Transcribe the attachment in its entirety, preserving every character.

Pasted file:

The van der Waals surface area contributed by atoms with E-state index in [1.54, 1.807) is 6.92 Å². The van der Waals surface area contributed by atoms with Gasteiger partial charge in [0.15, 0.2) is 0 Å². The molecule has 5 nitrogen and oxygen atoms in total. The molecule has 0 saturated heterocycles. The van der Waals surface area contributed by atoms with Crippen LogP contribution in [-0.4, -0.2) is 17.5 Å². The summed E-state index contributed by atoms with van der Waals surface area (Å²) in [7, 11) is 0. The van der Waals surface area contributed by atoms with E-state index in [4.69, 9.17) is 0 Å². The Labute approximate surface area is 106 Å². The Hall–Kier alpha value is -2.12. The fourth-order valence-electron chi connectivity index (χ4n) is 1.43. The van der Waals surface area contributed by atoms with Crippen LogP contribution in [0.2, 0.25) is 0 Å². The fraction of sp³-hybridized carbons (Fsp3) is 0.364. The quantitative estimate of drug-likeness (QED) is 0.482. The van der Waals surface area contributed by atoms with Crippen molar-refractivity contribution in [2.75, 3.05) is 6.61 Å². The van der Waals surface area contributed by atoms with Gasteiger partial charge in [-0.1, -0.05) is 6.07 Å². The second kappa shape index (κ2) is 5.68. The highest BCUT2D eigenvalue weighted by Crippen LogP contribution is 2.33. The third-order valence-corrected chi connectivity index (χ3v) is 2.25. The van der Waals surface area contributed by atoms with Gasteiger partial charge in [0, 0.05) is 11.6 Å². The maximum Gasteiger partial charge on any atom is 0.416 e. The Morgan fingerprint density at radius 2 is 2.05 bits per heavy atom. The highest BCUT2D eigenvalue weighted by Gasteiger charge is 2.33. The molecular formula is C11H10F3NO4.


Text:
The van der Waals surface area contributed by atoms with E-state index in [1.54, 1.807) is 6.92 Å². The van der Waals surface area contributed by atoms with Gasteiger partial charge in [0.15, 0.2) is 0 Å². The molecule has 5 nitrogen and oxygen atoms in total. The molecule has 0 saturated heterocycles. The van der Waals surface area contributed by atoms with Crippen LogP contribution in [-0.4, -0.2) is 17.5 Å². The summed E-state index contributed by atoms with van der Waals surface area (Å²) in [7, 11) is 0. The van der Waals surface area contributed by atoms with E-state index in [4.69, 9.17) is 0 Å². The Labute approximate surface area is 106 Å². The Hall–Kier alpha value is -2.12. The fourth-order valence-electron chi connectivity index (χ4n) is 1.43. The van der Waals surface area contributed by atoms with Crippen LogP contribution in [0.2, 0.25) is 0 Å². The fraction of sp³-hybridized carbons (Fsp3) is 0.364. The quantitative estimate of drug-likeness (QED) is 0.482. The van der Waals surface area contributed by atoms with Crippen molar-refractivity contribution in [2.75, 3.05) is 6.61 Å². The van der Waals surface area contributed by atoms with Gasteiger partial charge in [-0.1, -0.05) is 6.07 Å². The second kappa shape index (κ2) is 5.68. The highest BCUT2D eigenvalue weighted by Crippen LogP contribution is 2.33. The third-order valence-corrected chi connectivity index (χ3v) is 2.25. The van der Waals surface area contributed by atoms with Gasteiger partial charge in [0, 0.05) is 11.6 Å². The maximum Gasteiger partial charge on any atom is 0.416 e. The Morgan fingerprint density at radius 2 is 2.05 bits per heavy atom. The highest BCUT2D eigenvalue weighted by Gasteiger charge is 2.33. The molecular formula is C11H10F3NO4.